My first introduction to Clearwater was a winter maintenance potluck. I was 6 years old and my mom read about it in the paper. By the time I did my first week of volunteering on the boat when I was 10, my mother had become a board member and each one of my three elder siblings had volunteered or worked for Clearwater in some way. In those days, Clearwater wintered in Saugerties and I would catch a ride there with one family member or another. Back then, I just enjoyed being around people who welcomed me and learning how to build things.
My first full winter was 1996-97. I was 14 and Claire Yannacone was the Winter Coordinator and had sailed as the engineer in the Spring of 96. She is still a close family friend! That season was the first I spent many weeks on end filling in for empty volunteer spots, or as it was called back then, I was a “spare part.” That winter, the two assistant coordinators were both small boat builders, and undertook a complete re-framing of the now “old” yawl boat. I was able to help steam bend in new frames and learned to rivet and refasten the old planking. When I wasn’t helping with the yawl boat, I was given a solo project to build a new gangway, something either of the two boat builders could have done in a day or two. It was a huge challenge at the time, as I had not used many power tools before that. That same winter I was asked to help Gioia Blix (soon to be Capt. Blix) rewire the engine and helm control panel. I was told it’s “wiring! That’s good and clean work!” It was neither, but it was fun and I learned a lot about 12 volt boat systems, and how to make proper wiring connections that I still use today. By the time I was 18, I received a lathe for my birthday to add to an already extensive tool collection. I am not sure it was solidified then, but I knew I was on my way as a career as a boatbuilder.
Throughout my teens and early 20’s I had the pleasure of working on Clearwater (and later other boats/projects) with amazing talented shipwrights Don Taube, David Short, and Jim Kricker. When the 1st phase of the sloop restoration happened in the early 2001-2002, Jim Kricker and crew did the job of laying a fine new yellow pine deck, but when it came to the archaic skill of caulking between the new deck planks, they called a Clearwater hero, Don Taube. I jumped at this opportunity to help and learn the finer points of traditional caulking and work with Don. The next year when Don was working on a project replanking and caulking the bottom of a 30X90’ railroad barge, lead by David short (who also was introduced to boats by winter maintenance on CW in the late 70’s). Don offered my name as another caulker, and even though I was hired, I told David “I really haven’t done a lot of bottom caulking, just on decks.” He said, “It’s just like caulking a deck, except upside down!” I’m still in touch with Jim, good friends with David who lives nearby, and Don’s daughter.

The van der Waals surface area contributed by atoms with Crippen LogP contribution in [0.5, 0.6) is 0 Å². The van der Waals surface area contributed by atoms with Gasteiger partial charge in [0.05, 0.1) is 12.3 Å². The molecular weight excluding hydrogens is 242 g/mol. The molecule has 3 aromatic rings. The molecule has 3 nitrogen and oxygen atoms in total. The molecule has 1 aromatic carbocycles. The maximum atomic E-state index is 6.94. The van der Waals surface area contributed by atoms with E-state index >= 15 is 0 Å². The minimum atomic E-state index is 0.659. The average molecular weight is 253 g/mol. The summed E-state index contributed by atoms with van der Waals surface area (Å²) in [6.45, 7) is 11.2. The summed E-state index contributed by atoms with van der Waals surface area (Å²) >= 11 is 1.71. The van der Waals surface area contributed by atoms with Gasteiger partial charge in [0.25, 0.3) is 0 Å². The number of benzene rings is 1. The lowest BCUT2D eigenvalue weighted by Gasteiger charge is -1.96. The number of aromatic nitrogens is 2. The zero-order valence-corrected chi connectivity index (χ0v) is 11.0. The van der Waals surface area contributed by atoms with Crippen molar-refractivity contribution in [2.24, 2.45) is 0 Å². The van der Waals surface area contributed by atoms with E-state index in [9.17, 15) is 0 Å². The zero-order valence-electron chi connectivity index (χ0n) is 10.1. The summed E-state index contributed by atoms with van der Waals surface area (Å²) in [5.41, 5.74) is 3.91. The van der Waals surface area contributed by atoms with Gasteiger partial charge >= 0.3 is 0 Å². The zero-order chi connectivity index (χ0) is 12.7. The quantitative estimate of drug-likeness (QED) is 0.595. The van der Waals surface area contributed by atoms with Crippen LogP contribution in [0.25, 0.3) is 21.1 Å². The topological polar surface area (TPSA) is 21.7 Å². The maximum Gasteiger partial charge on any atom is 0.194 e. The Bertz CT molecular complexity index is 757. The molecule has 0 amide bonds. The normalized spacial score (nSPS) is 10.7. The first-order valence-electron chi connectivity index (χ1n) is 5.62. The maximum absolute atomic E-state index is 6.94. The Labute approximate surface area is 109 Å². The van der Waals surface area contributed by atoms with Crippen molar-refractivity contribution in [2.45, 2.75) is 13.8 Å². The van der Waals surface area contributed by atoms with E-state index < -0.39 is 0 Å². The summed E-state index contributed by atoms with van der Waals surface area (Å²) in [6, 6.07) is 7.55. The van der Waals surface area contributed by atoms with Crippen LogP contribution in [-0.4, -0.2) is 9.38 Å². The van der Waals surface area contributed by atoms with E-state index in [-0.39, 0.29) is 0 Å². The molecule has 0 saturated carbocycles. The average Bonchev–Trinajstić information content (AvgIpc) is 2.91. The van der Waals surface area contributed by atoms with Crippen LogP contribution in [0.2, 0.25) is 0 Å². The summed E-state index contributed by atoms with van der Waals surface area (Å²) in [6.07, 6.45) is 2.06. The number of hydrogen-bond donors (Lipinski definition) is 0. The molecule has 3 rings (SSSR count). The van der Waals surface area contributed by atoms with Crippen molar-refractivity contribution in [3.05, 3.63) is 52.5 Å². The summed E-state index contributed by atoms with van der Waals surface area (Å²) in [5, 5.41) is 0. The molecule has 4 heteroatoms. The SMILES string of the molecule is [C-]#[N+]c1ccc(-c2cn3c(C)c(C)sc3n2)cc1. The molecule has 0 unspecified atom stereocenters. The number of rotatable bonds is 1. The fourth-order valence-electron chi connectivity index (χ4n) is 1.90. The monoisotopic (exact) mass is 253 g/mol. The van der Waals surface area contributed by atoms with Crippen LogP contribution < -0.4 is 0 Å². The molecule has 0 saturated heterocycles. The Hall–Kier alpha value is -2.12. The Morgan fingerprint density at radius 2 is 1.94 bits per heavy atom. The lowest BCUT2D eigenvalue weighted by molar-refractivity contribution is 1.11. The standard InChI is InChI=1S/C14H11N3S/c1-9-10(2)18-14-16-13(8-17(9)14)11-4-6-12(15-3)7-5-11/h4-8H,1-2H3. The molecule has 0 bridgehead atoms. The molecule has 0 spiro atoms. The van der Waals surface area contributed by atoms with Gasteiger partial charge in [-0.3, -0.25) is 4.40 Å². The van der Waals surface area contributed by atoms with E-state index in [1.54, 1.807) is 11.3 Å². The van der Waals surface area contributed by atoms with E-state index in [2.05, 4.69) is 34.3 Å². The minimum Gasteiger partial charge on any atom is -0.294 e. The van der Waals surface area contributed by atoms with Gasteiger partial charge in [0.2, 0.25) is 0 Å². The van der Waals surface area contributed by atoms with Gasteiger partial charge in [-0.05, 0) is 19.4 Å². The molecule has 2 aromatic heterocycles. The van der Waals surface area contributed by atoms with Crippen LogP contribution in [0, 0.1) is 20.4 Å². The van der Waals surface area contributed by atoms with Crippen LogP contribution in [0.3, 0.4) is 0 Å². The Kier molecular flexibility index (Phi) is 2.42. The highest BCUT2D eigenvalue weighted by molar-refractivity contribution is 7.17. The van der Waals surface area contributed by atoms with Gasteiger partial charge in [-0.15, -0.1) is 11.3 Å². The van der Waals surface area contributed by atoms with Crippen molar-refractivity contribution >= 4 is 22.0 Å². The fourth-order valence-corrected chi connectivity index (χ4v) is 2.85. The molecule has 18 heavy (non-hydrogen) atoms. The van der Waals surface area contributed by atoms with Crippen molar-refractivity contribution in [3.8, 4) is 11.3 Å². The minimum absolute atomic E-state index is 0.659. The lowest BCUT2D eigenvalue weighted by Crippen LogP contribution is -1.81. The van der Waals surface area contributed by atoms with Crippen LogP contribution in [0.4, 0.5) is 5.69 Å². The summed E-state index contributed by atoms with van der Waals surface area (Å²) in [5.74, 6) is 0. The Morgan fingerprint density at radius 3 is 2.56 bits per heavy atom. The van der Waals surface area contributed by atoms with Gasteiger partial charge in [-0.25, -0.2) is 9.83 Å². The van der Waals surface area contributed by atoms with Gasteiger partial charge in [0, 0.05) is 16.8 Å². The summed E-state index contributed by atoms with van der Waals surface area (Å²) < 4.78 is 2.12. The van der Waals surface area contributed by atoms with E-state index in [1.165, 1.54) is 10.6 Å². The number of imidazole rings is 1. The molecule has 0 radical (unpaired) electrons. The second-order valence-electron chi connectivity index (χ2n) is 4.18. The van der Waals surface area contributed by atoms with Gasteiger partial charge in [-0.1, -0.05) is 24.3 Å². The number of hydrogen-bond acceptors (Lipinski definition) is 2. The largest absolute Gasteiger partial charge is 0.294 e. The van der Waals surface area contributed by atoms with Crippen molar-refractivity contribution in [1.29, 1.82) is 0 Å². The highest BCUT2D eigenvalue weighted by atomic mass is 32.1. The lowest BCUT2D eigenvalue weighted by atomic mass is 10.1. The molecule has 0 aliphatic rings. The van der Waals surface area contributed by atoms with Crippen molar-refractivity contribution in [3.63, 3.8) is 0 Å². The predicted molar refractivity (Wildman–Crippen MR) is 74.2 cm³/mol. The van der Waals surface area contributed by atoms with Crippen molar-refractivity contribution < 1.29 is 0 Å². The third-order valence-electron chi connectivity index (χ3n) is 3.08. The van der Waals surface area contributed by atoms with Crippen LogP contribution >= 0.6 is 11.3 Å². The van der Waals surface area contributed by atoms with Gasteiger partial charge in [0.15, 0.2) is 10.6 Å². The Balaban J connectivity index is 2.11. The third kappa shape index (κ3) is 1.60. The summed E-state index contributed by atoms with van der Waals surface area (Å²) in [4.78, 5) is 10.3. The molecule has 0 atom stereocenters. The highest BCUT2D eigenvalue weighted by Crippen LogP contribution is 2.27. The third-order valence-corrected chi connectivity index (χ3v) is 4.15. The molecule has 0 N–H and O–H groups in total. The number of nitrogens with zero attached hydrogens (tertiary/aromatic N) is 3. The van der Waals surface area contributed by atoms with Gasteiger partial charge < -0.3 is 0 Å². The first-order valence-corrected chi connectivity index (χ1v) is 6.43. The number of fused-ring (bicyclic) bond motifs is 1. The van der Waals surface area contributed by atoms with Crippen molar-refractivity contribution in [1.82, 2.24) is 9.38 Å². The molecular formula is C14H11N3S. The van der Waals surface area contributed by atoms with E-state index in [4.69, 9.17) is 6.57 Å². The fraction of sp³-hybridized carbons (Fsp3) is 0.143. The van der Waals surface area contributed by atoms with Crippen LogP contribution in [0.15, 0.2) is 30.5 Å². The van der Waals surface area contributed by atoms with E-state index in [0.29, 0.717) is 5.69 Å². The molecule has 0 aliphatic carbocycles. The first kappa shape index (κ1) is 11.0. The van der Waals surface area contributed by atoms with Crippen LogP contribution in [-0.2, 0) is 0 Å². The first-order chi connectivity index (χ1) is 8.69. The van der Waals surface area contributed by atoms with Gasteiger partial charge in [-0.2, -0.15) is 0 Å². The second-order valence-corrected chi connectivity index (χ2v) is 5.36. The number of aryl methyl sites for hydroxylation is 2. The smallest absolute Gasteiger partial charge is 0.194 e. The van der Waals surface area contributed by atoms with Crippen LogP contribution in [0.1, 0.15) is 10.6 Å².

I did all kinds of stuff though between ages 13-22, working in most crew positions on the sloop, from volunteer to 1st Mate (probably the youngest at 17), and did just about every job on-board. I remember, once a group of us were chatting and Erin Hagensaid that there are many different jobs on the boat and some are more fun than others. She asked me which job was my least favorite. I thought for a minute and said that it was hard to pin down the worst one, but that all the bad ones usually started with, “Hey, Christian, you’re small…” Something like being lowered down by the ankles to retrieve bilge weights from under the sole of the Captain’s cabin, usually followed.
I first dipped my toes into Clearwater when I was the same age my son is now. Even though I was young, the on-board educator convinced my mom that she would be my chaperone for the week. 30 years later, I still have that same enthusiasm and joy in working with boats as a manager of a boatyard on the coast of Maine. I truly cannot and do not want to imagine where I would be if I had not grown up on Clearwater. It provided a community for Hudson Valley kids, like me and my siblings, to learn invaluable skills and make lifelong friendships that we still carry with us today.